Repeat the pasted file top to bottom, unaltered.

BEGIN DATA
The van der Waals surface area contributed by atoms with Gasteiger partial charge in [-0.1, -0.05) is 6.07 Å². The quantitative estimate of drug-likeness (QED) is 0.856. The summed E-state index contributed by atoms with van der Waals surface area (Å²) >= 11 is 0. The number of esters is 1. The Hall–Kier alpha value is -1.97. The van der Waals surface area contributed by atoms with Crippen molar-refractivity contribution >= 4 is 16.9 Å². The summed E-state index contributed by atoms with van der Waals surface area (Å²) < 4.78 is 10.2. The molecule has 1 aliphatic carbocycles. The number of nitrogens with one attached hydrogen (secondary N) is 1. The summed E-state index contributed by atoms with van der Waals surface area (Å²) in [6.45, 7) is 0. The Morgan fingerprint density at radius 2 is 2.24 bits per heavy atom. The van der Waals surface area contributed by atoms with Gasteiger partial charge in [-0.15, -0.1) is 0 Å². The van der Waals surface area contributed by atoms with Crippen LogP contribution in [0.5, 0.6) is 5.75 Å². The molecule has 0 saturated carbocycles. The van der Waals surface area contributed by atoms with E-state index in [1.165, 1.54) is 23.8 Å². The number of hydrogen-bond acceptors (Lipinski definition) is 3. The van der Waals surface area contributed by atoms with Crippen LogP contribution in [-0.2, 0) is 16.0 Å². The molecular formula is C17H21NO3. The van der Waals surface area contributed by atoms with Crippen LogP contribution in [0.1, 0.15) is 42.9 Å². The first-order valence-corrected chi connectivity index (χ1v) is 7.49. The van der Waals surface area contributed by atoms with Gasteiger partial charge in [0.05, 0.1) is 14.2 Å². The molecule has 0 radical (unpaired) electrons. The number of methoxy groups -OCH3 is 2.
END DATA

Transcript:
The van der Waals surface area contributed by atoms with Gasteiger partial charge in [-0.1, -0.05) is 6.07 Å². The quantitative estimate of drug-likeness (QED) is 0.856. The summed E-state index contributed by atoms with van der Waals surface area (Å²) >= 11 is 0. The number of esters is 1. The Hall–Kier alpha value is -1.97. The van der Waals surface area contributed by atoms with Crippen molar-refractivity contribution >= 4 is 16.9 Å². The summed E-state index contributed by atoms with van der Waals surface area (Å²) < 4.78 is 10.2. The molecule has 1 aliphatic carbocycles. The number of nitrogens with one attached hydrogen (secondary N) is 1. The summed E-state index contributed by atoms with van der Waals surface area (Å²) in [6.45, 7) is 0. The Morgan fingerprint density at radius 2 is 2.24 bits per heavy atom. The van der Waals surface area contributed by atoms with Gasteiger partial charge in [-0.15, -0.1) is 0 Å². The van der Waals surface area contributed by atoms with Crippen LogP contribution in [0.5, 0.6) is 5.75 Å². The molecule has 0 saturated carbocycles. The van der Waals surface area contributed by atoms with E-state index in [1.165, 1.54) is 23.8 Å². The number of hydrogen-bond acceptors (Lipinski definition) is 3. The van der Waals surface area contributed by atoms with Crippen LogP contribution in [-0.2, 0) is 16.0 Å². The molecular formula is C17H21NO3. The van der Waals surface area contributed by atoms with Crippen LogP contribution in [0.1, 0.15) is 42.9 Å². The first-order valence-corrected chi connectivity index (χ1v) is 7.49. The van der Waals surface area contributed by atoms with Gasteiger partial charge in [0.05, 0.1) is 14.2 Å². The molecule has 0 radical (unpaired) electrons. The number of methoxy groups -OCH3 is 2.